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What temporary workers earn: findings from new BLS survey.

Harry B. Williams is a labor economist in the Division of Occupational Pay and Employee Benefit Levels, Bureau of Labor Statistics.

Study of firms supplying temporary help to other businesses reveals sharp variations in pay rates, as well as in the proportions of 'temps' offered vacation pay and other benfits

In recent years, many businesses have experienced a growing need to fill short-term job assignments, replacing regular employees who are absent because of illness, vacation, or other reasons. At the same time, many individuals, including students and recent labor market entrants and reentrants, have sought part-time or intermittent work thatdoes not involve a long-term commitment to a single employer. These dual needs have resulted in massive growth for the Nation's temporary help supply services firms which match short-term job requests with the available pool of temporary workers or "temps." These workers are supervised by the client firm but are on the payroll of the temporary help organization.

Until recently, little was known about the pay and benefits offered by these firms. In September 1987, the Bureau of Labor Statistics began its first study of occupational pay and employee benefit provisions in the temporary help supply services industry. The survey covered more than 600,000 workers and revealed wide variations in pay rates, reflecting the diversity of occupations, skill levels, and assignments reported.' Employees studied included both temporary workers and the relatively small number of permanent full-time employees who manage and administer day-to-day operations of the firms in the industry.

The temporary work force earned an average of $6.42 an hour in September 1987. 2(See table 1.) Pay for individual temps ranged from the Federal minimum wage of $3.35 an hour to $20 an hour or more. 3

The survey developed earnings data for eight major occupational groups selected to represent the diversified assignments and wage levels of temporary workers. Group averages ranged from $4.65 an hour for operators, fabricators, and laborers to $16.96 for professional specialty occupations, which included engineers and registered nurses. Administrative support occupations, including clerical-the largest group, with 328,828 workers-averaged $6.46 an hour.

Earnings data were tabulated for almost 100 individual job classifications selected to represent the wide range of occupations, pay, and levels of responsibility associated with temporary workers. Among the classifications for which data could be published, engineers had the highest average rate-$24.74 an hour. Computer systems analysts and scientists averaged $18.17, the second highest job average published; computer programmers followed with $15.96.

In the medical field, registered professional nurses averaged $14.99 an hour, but some earned $25 or more. Licensed practical nurses averaged $10.03 an hour, about $3 more than clinical laboratory technologists and technicians ($7.11) and $4.50 more than nursing aides, orderlies, and attendants.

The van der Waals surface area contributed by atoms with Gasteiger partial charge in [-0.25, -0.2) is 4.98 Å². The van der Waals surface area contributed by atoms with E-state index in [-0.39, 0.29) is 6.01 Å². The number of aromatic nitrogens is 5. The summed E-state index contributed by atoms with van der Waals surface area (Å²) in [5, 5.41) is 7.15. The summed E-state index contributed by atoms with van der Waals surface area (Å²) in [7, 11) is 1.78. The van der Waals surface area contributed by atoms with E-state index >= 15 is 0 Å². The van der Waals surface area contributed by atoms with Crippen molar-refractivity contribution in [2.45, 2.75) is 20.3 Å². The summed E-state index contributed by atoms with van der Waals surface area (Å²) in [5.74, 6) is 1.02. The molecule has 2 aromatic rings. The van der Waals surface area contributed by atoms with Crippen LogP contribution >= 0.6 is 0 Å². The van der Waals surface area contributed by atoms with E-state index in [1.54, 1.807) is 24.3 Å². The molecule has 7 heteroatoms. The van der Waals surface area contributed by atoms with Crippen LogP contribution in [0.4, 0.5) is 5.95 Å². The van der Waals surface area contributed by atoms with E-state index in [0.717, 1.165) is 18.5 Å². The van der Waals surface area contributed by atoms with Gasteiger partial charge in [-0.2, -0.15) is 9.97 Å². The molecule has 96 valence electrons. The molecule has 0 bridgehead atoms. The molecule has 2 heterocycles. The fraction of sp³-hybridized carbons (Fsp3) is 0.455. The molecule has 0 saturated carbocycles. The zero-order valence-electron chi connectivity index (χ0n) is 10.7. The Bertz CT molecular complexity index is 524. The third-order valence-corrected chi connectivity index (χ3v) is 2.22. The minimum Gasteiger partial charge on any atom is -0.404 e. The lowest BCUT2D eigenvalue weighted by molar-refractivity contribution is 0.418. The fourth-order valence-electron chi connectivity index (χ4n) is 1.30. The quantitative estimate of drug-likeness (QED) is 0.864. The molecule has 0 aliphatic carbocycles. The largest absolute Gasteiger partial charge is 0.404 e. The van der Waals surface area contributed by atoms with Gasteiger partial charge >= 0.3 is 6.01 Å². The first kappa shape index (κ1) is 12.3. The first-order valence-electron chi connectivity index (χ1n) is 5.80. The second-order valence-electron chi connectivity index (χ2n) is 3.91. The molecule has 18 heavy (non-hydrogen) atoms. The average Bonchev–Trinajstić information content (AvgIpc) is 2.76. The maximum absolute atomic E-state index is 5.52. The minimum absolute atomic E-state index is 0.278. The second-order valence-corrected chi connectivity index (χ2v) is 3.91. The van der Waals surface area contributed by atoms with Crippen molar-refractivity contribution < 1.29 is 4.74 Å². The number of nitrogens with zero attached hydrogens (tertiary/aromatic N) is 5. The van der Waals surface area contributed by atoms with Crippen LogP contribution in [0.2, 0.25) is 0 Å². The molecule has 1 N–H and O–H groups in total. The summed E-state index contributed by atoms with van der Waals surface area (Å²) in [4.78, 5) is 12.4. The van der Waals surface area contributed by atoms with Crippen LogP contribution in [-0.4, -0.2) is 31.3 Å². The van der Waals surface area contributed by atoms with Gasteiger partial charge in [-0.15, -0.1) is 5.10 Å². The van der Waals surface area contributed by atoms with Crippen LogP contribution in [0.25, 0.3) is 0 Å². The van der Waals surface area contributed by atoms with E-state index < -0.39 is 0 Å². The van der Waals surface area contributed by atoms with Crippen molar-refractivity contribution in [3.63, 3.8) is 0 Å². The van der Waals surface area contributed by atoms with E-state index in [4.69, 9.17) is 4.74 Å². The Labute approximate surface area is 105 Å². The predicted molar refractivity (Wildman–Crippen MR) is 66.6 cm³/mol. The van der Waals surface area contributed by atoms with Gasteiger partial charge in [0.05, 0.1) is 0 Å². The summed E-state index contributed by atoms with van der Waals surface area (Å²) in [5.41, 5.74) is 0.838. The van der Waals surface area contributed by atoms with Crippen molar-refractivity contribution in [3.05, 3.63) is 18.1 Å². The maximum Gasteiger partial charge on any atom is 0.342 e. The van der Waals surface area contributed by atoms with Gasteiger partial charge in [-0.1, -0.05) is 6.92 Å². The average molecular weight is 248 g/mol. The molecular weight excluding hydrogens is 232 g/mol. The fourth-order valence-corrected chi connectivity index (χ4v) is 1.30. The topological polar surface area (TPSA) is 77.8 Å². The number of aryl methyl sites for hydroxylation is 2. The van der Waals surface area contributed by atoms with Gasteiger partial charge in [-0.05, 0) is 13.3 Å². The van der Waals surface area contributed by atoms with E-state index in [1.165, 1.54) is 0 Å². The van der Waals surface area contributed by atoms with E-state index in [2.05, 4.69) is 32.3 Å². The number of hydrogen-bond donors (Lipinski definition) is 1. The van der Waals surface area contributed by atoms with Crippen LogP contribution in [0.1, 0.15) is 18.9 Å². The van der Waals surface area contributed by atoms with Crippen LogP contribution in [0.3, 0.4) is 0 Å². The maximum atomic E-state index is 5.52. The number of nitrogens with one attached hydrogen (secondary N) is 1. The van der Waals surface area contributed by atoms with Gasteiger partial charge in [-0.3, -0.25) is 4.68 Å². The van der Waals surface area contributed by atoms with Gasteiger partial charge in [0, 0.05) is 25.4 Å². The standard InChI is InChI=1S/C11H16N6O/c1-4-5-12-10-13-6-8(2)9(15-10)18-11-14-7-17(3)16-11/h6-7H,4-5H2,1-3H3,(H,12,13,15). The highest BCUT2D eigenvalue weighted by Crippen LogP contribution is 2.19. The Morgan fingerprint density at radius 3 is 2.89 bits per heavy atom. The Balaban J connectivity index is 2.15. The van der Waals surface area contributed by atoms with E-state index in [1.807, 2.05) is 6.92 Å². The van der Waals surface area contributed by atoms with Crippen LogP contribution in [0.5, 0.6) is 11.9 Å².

General office clerks, the most numerous of the jobs studied, averaged $5.11 an hour. This compared with $5.97 for typists, $6.11 for data entry keyers, $7.79 for executive secretaries, and $9.46 for word processors-an occupation currently in heavy demand.

Among the blue-collar jobs, construction laborers averaged $3.72 an hour. Pay levels for assemblers, material handlers, and nonconstruction laborers ranged between $4 and $5.

Earnings also were estimated separately for temporary workers employed in all large metropolitan areas combined, that is, all areas with at least I million inhabitants (based on the 1980 census). The 384,037 temporary workers in these large areas averaged $6.82 an hour-6 percent more than the $6.42 average recorded in the nationwide survey. This pattern usually held for occupational pay comparisons as well, with the average differences generally ranging up to 10 percent in favor of the large areas.

Local wage rates for temps varied widely around the nationwide average. In the 26 areas studied separately, the overall average for temporary workers ranged from $5.20 in Fort Lauderdale-Hollywood-Pompano Beach to $9.91 in Boston.

The industry's permanent full-time staff includes office managers, service coordinators, sales representatives, and clerical support workers. Office managers averaged $14.21 an hour, compared with $11.50 for business services sales representatives, $8.58 for accounting clerks, and $7.11 for receptionists (table 2).

Nearly three-fifths of the permanent full-time staff were coordinators and sales representatives. Service coordinators, whose primary responsibilities are to interview, hire, and place temporary workers with client firms, averaged $9.30 an hour. Coordinators-sales representatives, who regularly split their duties between the hiring and placing of temporary workers and the search for prospective clients, averaged $9.61. As a group, about one-fourth of the coordinators and sales representatives earned at least part of their pay through incentives, such as bonuses and commissions.